#17 Mariscal Sucre and Padre Aguirre streets
The convent was founded in 1682 for the Order of the Barefoot Carmelites of Our Lady of the Assumption. The church was built around 1730.
The church is accessed from the cloister and the Flower Market. The walls are made of adobe. The main portal is stone carved and is an example of the Baroque style in Cuenca.
The church altarpiece is wood carved covered with gold leaf and decorated with tiny mirrors.
The pulpit is also wood carved and covered in gold leaf and mirrors. The pulpit is in the shape of a chalice. Nino Viajero is installed here – the Traveling Child, who is the focus of the eight hour parade on Christmas Eve Day. Part of the choir is covered in mesh which is intended to cover the cloistered nuns who enter to sing in it during special services.
The portal displays symbols of St. Paul holding the key to the gates of heaven. And also the bicephalous eagle of Charles III of Spain, who was regent at the time of construction.
The convent entrance is in a corner of the square known as the Flower Market. The stone carved frieze leads to a hallway, which leads to the cloistered nuns convent. All nuns who enter the convent must take the name Maria.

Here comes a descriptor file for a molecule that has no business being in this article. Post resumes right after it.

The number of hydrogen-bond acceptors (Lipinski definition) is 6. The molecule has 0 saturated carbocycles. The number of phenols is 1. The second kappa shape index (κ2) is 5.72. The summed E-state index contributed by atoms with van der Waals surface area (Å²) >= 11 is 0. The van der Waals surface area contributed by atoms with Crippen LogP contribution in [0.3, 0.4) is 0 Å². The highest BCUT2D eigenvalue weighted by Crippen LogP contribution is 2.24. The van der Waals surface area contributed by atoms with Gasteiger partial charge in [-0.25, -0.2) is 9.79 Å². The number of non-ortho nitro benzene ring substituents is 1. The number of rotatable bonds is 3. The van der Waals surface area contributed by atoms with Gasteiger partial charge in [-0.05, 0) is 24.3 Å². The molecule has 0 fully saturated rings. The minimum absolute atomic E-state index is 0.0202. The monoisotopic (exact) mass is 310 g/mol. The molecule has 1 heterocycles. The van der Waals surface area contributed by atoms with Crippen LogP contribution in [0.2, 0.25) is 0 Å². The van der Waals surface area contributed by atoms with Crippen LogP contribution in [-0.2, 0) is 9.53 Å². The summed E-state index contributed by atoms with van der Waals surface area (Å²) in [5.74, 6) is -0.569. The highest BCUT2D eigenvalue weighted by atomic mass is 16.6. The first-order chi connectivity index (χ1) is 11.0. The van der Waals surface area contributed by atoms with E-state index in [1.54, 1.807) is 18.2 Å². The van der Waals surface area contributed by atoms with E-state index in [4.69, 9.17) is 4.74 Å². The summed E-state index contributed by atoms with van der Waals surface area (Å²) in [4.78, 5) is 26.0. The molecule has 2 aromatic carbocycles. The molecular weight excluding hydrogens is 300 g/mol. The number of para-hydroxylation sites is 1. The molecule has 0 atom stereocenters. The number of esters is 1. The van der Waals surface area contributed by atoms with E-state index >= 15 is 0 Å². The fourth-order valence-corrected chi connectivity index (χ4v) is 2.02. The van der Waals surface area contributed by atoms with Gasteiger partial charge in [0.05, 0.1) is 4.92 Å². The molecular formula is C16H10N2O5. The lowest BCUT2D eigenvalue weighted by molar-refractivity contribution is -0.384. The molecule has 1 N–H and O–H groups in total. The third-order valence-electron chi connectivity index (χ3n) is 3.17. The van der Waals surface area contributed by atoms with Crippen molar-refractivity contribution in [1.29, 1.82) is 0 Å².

People line up outside the door to the convent to buy “Pitimas Water” made by the nuns. It is made of cultivated medicinal plants and flowers from the interior gardens, and is said to have healing and relaxing properties.
The “torno” through which the nuns sell their products. An order is placed, and then the items are delivered through the turnstile torno, without the nuns ever being seen.
The nuns sell red wine, white wine, blackberry and passion fruit wine; radish syrup for flu and tonsil problems; a multivitamin syrup made of honey, milk and eggs -recommended for stress and hormonal change; a lotion for muscle aches – made of herbs soaked in alcohol; and a lemon creme to heal blemishes caused by the sun. Photo courtesy of El Telegrafo, March 2019.